An analysis of engineering ethics education across engineering programs among selected institutions in Metro Manila
Date of Publication
Doctor of Education Major in Religious Education and Values Education
College of Liberal Arts
Theology and Religious Education
Adelaida L. Bago
Defense Panel Chair
William Garvey FSC
Defense Panel Member
Andrew, Gonzalez FSC
Salud P. Evangelista
This study analyzes engineering ethics education across engineering programs among selected schools in Metro Manila. The six schools were categorized as private (sectarian and non-sectarian) and government schools. The five engineering programs considered in the study were chemical, civil, electrical, electronics and communications, and mechanical engineering. Specifically, the study sought to answer questions grouped according to the Context, Input, Process and Product (CIPP) model of Stuffle beam. The study used the descriptive-correlational method in analyzing engineering ethics education. The engineering ethics education program were broken down into CIPP components. Each component was described and the relationships between various components were analyzed. The analyses were based on the responses to survey questionnaires administered by the researcher to different groups of respondents, interviews and existing institutional documents. Information on engineering ethics education in the Philippines were gathered from the Professional Regulation Commission (PRC), Professional Engineering Societies, Commission on Higher Education - Technical Panel for Engineering, Technology and Architecture (CHED-TPETA), Philippine Association for Technological Education (PATE), and college catalogues of six selected schools. The data gathered were analyzed by means of descriptive statistics, such as frequencies, percentages, averages and correlations. Content analyses were used in analyzing the documents collected.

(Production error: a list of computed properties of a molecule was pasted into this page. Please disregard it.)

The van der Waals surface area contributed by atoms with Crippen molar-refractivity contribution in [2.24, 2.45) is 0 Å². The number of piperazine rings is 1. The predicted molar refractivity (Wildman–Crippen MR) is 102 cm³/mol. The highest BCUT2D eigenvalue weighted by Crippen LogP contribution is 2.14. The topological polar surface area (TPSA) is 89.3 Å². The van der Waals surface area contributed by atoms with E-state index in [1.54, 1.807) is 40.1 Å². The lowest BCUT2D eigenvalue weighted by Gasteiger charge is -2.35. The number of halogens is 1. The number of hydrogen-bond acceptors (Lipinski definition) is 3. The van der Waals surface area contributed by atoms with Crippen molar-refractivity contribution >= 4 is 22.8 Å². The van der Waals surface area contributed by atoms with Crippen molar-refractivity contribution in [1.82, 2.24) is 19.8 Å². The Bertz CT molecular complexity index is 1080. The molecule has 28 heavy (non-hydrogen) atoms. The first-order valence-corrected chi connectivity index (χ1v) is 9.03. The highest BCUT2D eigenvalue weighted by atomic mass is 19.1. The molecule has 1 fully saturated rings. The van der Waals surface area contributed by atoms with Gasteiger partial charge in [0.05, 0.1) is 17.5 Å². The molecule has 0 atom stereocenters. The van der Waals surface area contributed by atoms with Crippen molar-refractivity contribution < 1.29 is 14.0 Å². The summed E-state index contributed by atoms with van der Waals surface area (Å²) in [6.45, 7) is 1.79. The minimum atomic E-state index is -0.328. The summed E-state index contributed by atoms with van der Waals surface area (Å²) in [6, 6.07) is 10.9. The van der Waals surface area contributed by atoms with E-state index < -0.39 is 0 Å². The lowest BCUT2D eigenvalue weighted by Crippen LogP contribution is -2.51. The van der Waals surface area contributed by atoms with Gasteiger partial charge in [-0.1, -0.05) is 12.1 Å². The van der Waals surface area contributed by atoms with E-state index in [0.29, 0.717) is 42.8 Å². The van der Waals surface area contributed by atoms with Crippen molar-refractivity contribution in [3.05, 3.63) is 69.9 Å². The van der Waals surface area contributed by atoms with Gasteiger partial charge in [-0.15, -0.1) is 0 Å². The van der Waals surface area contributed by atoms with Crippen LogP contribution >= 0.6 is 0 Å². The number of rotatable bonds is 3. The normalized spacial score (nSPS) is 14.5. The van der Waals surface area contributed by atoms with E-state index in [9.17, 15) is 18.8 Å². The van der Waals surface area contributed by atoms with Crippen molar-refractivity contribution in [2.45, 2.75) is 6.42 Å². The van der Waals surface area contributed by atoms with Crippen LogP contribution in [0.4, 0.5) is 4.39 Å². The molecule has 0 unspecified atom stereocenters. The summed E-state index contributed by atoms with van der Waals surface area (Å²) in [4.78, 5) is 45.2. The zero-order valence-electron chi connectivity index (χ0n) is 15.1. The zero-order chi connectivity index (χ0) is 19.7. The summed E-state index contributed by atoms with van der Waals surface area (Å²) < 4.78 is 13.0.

Based on the significant findings, the study showed that students generally receive poor quality instruction in engineering ethics due to the lack of instructional materials in school libraries, outdated textbooks/references prescribed by the faculty, traditional types of teaching methodologies, poorly designed course syllabus, and very limited topics covered in lectures and examinations. Despite these deficiencies, it was noted that sectarian schools have a better quality of instruction due to a more pronounced promotion of values and professional ethics in their vision-mission, more qualified faculty members, more time spent in teaching and more topics discussed in the course, and inclusion of value aims in the syllabus.
Archives, The Learning Commons, 12F Henry Sy Sr. Hall
Engineering ethics; Values; Education--Curricula; Curriculum enrichment
Belino, M. C. (1998). An analysis of engineering ethics education across engineering programs among selected institutions in Metro Manila. Retrieved from https://animorepository.dlsu.edu.ph/etd_doctoral/1173